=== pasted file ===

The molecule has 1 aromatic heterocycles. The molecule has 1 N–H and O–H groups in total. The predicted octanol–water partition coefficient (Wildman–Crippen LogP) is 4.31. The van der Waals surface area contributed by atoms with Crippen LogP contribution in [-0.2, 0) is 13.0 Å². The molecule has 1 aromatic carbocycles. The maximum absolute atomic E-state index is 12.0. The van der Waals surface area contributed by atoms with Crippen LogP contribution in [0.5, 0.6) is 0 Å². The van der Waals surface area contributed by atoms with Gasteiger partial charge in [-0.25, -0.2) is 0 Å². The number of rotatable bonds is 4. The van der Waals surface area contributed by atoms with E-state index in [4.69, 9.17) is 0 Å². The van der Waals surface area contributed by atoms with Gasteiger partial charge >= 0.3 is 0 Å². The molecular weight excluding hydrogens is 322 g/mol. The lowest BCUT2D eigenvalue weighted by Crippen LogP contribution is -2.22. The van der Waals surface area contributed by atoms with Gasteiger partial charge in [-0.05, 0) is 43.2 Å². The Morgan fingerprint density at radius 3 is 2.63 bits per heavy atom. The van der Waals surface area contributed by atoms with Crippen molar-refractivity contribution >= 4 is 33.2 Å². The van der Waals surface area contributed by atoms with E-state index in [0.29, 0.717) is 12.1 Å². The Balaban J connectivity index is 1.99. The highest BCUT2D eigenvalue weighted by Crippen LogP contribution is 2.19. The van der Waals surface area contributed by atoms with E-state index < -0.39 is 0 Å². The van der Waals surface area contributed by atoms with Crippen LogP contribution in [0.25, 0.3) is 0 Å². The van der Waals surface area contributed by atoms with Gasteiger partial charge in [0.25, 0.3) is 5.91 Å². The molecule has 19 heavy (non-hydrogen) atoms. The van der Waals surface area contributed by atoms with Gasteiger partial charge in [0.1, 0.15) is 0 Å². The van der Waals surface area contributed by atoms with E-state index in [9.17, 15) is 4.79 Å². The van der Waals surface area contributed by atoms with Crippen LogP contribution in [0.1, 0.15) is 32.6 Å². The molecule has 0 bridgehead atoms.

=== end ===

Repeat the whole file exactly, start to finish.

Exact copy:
The molecule has 1 aromatic heterocycles. The molecule has 1 N–H and O–H groups in total. The predicted octanol–water partition coefficient (Wildman–Crippen LogP) is 4.31. The van der Waals surface area contributed by atoms with Crippen LogP contribution in [-0.2, 0) is 13.0 Å². The molecule has 1 aromatic carbocycles. The maximum absolute atomic E-state index is 12.0. The van der Waals surface area contributed by atoms with Crippen LogP contribution in [0.5, 0.6) is 0 Å². The van der Waals surface area contributed by atoms with Gasteiger partial charge in [-0.25, -0.2) is 0 Å². The number of rotatable bonds is 4. The van der Waals surface area contributed by atoms with E-state index in [4.69, 9.17) is 0 Å². The van der Waals surface area contributed by atoms with Gasteiger partial charge >= 0.3 is 0 Å². The molecular weight excluding hydrogens is 322 g/mol. The lowest BCUT2D eigenvalue weighted by Crippen LogP contribution is -2.22. The van der Waals surface area contributed by atoms with Gasteiger partial charge in [-0.05, 0) is 43.2 Å². The Morgan fingerprint density at radius 3 is 2.63 bits per heavy atom. The van der Waals surface area contributed by atoms with Crippen molar-refractivity contribution >= 4 is 33.2 Å². The van der Waals surface area contributed by atoms with E-state index in [0.29, 0.717) is 12.1 Å². The Balaban J connectivity index is 1.99. The highest BCUT2D eigenvalue weighted by Crippen LogP contribution is 2.19. The van der Waals surface area contributed by atoms with E-state index < -0.39 is 0 Å². The van der Waals surface area contributed by atoms with Crippen LogP contribution in [0.25, 0.3) is 0 Å². The van der Waals surface area contributed by atoms with Gasteiger partial charge in [0.25, 0.3) is 5.91 Å². The molecule has 19 heavy (non-hydrogen) atoms. The van der Waals surface area contributed by atoms with Gasteiger partial charge in [0.1, 0.15) is 0 Å². The van der Waals surface area contributed by atoms with E-state index in [9.17, 15) is 4.79 Å². The van der Waals surface area contributed by atoms with Crippen LogP contribution in [0.1, 0.15) is 32.6 Å². The molecule has 0 bridgehead atoms.